Friday, January 27, 2012

A Tale of Two Turnips

A while ago, my family bought some kind of weird pasture grass mix and planted it. It included turnip seeds. Apparently turnips are a great grazing crop. The tops are nutritious and the sheep and horses eat the roots like apples. I had thought about seeing how they tasted before, but didn't actually do anything about it until today. My sister and I went out and found a couple that the horses hadn't taken a bite out of. (I'm trying to write that sentence without ending in a preposition, but it sounds so awkward) One was double sized and looked like it could have been two stuck together.

I brought them home and looked up turnips in my big exhaustive Joy of Cooking. It didn't have a mashed turnip recipe without mashed potatoes in it as well (something about taking the "edge" off...hopefully that's not really necessary), so I checked online and found one. I washed the mud (and whatever else might have been there, given that they were in a horse pasture) from the turnips. Being the genius that I am, I cleaned the kitchen sink before washing them.

I peeled them and chopped them up. I tasted a little piece raw and thought it was ok. I boiled it in a pot until soft, and drained it. Then I threw some milk and Smart Balance in. After starting into it with the electric mixer, I realized I should have waited on the milk, since it seems the turnip pieces were holding quite a bit of water. The result was a very watery puree. I tasted it and thought it was a little bitter (so maybe Joy of Cooking was right). I seasoned with salt, pepper and garlic powder. It was ready early, so in an effort to cook some of the liquid off I put it in the oven for a while.

The result: it looked good. In quantities larger than a little forkful while cooking, however, I found I couldn't eat it. Though it was still a little bitter for him, N could eat it. He even liked it better than Brussels sprouts. According to this article, the varying degree of bitterness a person tastes in turnips has to do with the gene that regulates the ability to detect cyanide. So the bad news is, I can't stand turnips. I guess the goods news is that if someone ever attempts to poison me with cyanide a la Agatha Christie I have a better chance of detecting it before it's too late.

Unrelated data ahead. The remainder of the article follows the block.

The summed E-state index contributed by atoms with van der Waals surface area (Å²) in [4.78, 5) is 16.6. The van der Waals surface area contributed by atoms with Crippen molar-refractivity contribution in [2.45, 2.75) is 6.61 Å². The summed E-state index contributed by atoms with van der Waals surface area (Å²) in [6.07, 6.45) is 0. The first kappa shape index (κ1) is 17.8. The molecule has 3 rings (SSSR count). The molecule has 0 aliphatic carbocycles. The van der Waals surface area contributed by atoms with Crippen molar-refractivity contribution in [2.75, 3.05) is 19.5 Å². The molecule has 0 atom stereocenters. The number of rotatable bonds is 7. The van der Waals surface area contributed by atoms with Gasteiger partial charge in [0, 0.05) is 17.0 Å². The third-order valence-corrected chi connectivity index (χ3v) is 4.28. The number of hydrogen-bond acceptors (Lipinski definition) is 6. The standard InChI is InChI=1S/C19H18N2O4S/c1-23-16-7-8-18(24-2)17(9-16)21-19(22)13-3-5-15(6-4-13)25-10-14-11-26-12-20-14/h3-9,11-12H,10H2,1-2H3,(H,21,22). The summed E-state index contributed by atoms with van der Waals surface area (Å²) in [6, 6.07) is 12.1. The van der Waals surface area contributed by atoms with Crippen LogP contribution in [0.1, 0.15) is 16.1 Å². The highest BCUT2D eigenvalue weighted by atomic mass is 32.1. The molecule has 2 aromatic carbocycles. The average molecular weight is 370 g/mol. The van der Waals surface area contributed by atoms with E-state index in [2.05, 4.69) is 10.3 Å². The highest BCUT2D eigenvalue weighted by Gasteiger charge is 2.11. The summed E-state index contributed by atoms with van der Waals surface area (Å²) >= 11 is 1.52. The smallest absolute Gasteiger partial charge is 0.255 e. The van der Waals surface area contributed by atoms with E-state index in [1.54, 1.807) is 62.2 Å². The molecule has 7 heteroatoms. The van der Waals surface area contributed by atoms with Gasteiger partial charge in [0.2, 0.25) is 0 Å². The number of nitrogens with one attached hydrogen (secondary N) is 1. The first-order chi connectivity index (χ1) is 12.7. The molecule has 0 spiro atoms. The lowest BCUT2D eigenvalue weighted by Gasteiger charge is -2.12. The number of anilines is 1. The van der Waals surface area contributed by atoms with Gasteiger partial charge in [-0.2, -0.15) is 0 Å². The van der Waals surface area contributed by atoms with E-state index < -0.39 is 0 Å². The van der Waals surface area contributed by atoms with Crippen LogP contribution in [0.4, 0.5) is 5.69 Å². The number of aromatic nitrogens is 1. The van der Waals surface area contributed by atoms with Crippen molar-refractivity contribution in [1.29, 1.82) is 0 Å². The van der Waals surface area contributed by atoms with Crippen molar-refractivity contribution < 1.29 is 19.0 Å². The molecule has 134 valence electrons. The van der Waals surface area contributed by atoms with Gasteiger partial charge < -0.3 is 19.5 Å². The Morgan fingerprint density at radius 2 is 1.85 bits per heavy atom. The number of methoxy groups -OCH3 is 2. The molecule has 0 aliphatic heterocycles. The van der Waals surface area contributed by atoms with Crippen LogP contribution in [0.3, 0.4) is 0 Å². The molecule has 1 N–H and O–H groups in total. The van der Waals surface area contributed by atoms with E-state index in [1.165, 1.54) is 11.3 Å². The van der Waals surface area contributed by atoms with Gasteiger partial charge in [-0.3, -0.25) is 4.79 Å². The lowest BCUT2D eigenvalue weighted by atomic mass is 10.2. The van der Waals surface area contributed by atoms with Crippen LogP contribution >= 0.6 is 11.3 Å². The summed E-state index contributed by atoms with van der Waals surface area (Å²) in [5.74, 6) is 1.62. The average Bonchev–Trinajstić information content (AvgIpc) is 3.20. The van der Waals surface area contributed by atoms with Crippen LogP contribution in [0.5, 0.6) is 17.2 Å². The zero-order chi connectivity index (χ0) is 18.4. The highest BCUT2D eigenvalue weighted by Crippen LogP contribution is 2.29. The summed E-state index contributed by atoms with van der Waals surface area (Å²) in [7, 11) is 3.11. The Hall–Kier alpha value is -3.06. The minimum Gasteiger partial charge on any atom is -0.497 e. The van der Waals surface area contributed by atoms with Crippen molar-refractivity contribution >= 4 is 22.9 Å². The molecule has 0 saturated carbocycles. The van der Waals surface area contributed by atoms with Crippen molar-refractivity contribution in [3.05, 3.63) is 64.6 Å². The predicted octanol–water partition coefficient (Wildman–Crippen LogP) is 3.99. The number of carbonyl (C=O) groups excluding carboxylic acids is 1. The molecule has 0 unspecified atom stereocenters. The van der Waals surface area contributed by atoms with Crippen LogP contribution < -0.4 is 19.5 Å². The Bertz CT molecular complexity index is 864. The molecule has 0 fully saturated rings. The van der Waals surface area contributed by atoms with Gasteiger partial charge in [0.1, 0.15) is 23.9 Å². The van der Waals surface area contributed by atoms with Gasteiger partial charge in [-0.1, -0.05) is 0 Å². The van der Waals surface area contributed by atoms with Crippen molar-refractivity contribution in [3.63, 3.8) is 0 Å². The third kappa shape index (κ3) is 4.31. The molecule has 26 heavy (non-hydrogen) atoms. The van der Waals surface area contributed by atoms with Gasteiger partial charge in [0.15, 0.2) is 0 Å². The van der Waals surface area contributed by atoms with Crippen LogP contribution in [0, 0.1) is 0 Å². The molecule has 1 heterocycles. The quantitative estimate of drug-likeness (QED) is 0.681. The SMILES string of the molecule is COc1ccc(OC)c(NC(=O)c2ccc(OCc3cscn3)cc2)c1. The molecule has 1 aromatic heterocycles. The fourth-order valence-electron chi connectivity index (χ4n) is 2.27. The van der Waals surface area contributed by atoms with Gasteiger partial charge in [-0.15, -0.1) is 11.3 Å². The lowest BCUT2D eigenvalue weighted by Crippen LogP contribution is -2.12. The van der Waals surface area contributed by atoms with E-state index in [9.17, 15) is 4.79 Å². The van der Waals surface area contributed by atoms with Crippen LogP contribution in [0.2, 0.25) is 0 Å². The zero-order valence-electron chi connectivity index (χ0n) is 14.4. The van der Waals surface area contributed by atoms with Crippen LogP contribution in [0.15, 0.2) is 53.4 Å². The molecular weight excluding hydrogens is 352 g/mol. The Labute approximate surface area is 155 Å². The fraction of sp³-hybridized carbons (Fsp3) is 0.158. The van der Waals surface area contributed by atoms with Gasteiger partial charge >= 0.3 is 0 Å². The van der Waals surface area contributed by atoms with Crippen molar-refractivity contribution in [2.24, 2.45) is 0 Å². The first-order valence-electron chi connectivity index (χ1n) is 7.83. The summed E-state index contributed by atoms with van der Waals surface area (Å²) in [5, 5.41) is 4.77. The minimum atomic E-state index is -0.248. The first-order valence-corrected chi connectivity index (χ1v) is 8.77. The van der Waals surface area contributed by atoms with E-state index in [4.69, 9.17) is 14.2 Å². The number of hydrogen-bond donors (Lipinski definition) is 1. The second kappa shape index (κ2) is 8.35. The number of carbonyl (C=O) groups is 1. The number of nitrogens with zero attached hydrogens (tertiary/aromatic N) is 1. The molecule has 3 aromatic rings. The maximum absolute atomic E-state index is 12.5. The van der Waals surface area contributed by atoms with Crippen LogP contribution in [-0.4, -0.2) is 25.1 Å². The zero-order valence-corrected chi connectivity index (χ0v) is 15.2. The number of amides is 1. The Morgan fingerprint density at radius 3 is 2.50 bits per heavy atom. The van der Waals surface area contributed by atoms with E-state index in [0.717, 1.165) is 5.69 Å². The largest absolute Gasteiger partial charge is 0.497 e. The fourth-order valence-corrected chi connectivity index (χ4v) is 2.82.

These were very large turnips and the bitterness may have something to do with that (if anyone knows anything about that, let me know). It was an interesting experiment. I don't think that I will be making them again, but I'm glad I gave it a try.

Tuesday, January 24, 2012

Cooking this week

Meatloaf (turkey), sweet potatoes, and vegetable- I used this recipe, but I accidently included 2 tsp. of Worcestershire sauce in the meatloaf itself and I used dried thyme instead of marjoram. I had low expectations of turkey meatloaf but I was very pleasantly surprised. It had great flavor and I will be making this again. I used my new Pampered Chef stoneware mini loaf pan. Because of my concern about the meatloaf actually tasting like much, I made this mushroom gravy to go with it. I sort of made 2/3 of the recipe, though I added onions as well. I used store brand Smart Balance instead of butter. It was very good, and really not terribly unhealthy.

Pizza and salad- dough from the freezer makes this an easy one, plus turkey pepperoni also from the freezer. I should have saved a few mushrooms for this but didn't.
*Edit: This morphed into a pizza roll type thing, with spinach inside of it.